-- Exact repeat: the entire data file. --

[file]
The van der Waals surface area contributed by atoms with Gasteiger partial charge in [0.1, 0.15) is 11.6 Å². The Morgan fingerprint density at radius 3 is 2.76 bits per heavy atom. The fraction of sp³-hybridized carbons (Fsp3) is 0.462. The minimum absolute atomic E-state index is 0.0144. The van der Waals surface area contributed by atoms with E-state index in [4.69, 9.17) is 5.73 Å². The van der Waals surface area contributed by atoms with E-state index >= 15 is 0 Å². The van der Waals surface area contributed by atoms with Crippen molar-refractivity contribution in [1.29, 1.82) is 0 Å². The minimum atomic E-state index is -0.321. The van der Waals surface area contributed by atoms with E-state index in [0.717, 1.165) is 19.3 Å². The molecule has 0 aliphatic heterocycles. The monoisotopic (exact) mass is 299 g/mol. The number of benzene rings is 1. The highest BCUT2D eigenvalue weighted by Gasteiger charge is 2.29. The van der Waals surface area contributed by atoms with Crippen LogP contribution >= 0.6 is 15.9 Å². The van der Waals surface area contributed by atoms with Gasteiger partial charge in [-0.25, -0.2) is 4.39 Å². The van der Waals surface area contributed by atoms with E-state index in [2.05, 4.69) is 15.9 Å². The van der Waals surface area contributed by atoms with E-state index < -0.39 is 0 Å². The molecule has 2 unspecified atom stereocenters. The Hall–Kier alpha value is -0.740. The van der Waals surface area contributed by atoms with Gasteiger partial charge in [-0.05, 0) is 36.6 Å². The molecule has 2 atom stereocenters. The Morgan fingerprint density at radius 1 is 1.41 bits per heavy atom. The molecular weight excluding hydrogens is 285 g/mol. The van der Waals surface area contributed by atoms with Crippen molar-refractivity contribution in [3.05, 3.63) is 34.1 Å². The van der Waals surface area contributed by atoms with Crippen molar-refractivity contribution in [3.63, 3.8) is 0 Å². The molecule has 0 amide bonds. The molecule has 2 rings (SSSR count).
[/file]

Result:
The van der Waals surface area contributed by atoms with Gasteiger partial charge in [0.1, 0.15) is 11.6 Å². The Morgan fingerprint density at radius 3 is 2.76 bits per heavy atom. The fraction of sp³-hybridized carbons (Fsp3) is 0.462. The minimum absolute atomic E-state index is 0.0144. The van der Waals surface area contributed by atoms with E-state index in [4.69, 9.17) is 5.73 Å². The van der Waals surface area contributed by atoms with E-state index >= 15 is 0 Å². The van der Waals surface area contributed by atoms with Crippen molar-refractivity contribution in [1.29, 1.82) is 0 Å². The minimum atomic E-state index is -0.321. The van der Waals surface area contributed by atoms with E-state index in [0.717, 1.165) is 19.3 Å². The molecule has 0 aliphatic heterocycles. The monoisotopic (exact) mass is 299 g/mol. The number of benzene rings is 1. The highest BCUT2D eigenvalue weighted by Gasteiger charge is 2.29. The van der Waals surface area contributed by atoms with Crippen LogP contribution >= 0.6 is 15.9 Å². The van der Waals surface area contributed by atoms with Gasteiger partial charge in [-0.25, -0.2) is 4.39 Å². The van der Waals surface area contributed by atoms with E-state index in [2.05, 4.69) is 15.9 Å². The van der Waals surface area contributed by atoms with E-state index < -0.39 is 0 Å². The molecule has 2 unspecified atom stereocenters. The Hall–Kier alpha value is -0.740. The van der Waals surface area contributed by atoms with Gasteiger partial charge in [-0.05, 0) is 36.6 Å². The molecule has 2 atom stereocenters. The Morgan fingerprint density at radius 1 is 1.41 bits per heavy atom. The molecular weight excluding hydrogens is 285 g/mol. The van der Waals surface area contributed by atoms with Crippen molar-refractivity contribution in [3.05, 3.63) is 34.1 Å². The van der Waals surface area contributed by atoms with Crippen molar-refractivity contribution in [3.63, 3.8) is 0 Å². The molecule has 0 amide bonds. The molecule has 2 rings (SSSR count).